Wednesday, February 29, 2012

The Legacy of Military Coups and Freedom of Expression in Turkey

If one is to have a complete picture of the repressions on freedom of expression in modern Turkey one needs to look more closely at the legacy of the military coups the country has experienced, especially that of the 1980 coup, the spectre of which still continues to haunt Turkish citizens via the 1982 military constitution which is still in place. Although the ruling Justice and Development Party (AKP), through a referendum, changed 26 articles of that constitution and advertised the results as 'the triumph of civil democracy over the military rule', the changes have been nothing more than cosmetic as the main clauses restricting freedoms have still not been touched. On the contrary, by the enactment of the new Anti-Terrorism Law (TMK) in 2006 the government showed its willingness to embrace the legacy of militarism and 're-securitize' the country abridging all personal rights and liberties. As put aptly in a TESEV report on the amendments to the TMK, "the TMK signaled a significant reversal of the democratic advances and gains amassed in the previous period" and as such was nothing more than a continuation of the militarist-mind-set.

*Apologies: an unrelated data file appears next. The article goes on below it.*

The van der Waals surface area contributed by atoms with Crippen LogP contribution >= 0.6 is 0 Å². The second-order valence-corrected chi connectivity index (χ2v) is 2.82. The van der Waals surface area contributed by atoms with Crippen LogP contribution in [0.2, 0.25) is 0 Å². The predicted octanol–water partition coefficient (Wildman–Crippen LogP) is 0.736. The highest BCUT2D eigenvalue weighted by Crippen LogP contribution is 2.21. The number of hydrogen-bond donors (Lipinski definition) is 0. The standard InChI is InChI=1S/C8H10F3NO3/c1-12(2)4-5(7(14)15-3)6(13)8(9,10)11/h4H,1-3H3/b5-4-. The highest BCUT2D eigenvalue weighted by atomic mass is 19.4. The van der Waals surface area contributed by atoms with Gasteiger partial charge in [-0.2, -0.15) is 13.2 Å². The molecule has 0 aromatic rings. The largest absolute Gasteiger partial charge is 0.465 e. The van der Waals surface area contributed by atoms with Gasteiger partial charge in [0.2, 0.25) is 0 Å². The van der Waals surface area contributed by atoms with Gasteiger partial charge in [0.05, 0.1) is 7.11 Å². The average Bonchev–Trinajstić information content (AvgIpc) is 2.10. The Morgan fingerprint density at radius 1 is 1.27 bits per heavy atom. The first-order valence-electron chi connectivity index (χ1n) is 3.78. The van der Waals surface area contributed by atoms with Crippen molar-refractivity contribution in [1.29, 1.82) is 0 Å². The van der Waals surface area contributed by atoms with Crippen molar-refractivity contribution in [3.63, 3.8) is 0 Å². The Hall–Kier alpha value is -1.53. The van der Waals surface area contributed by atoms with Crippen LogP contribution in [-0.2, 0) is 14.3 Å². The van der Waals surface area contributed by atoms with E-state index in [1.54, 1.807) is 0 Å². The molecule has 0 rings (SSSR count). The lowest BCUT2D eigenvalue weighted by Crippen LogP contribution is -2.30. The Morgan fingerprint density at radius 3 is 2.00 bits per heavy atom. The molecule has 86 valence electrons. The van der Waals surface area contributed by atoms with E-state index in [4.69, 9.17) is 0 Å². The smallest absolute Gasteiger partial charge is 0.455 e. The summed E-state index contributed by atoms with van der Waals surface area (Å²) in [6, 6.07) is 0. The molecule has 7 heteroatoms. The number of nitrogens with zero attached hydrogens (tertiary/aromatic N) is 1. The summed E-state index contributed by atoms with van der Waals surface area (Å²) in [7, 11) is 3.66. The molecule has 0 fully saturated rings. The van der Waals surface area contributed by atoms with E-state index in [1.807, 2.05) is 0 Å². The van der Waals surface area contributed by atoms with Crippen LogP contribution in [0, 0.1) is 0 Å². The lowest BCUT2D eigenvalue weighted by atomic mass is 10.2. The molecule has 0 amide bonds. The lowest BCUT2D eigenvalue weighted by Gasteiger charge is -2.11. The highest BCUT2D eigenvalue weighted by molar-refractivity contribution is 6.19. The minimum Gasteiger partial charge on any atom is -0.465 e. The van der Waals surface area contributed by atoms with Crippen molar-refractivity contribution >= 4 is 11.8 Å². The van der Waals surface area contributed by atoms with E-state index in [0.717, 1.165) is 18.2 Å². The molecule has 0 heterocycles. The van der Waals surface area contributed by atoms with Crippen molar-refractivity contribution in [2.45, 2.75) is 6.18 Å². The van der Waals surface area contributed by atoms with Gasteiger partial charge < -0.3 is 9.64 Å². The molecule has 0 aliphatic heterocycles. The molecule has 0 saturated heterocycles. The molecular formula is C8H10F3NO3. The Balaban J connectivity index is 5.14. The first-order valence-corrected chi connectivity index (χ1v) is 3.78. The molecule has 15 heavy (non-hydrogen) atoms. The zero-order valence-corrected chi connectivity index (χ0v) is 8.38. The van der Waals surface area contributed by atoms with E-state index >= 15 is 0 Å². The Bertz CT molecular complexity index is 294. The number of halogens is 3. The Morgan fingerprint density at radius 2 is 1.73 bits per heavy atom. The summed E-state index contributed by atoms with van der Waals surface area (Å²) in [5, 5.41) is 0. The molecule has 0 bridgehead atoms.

Highlighting this continuity, Pinar Kemerli, in her Al-Jazeera op-ed titled "Turkey's Civilian-Military Complex" draws our attention to the fact that "the restriction of the Turkish Armed Force's autonomy and the chance of further intervention in political life do not amount to a full-scale 'civilianisation' of Turkey's democracy". Moreover, "uncritically celebratory accounts of the civilian government's triumph over the military" not only "ignore the increasingly authoritarian tendencies of the AKP government" they also "work to shift attention from the continuing crackdown on pro-Kurdish democratic activism in Turkey and detract from the escalation of the arbitrary detention of activists, journalists, publishers and academics critical of the government under the guise of 'fighting terrorism'".

Read the rest of the op-ed at Al-Jazeera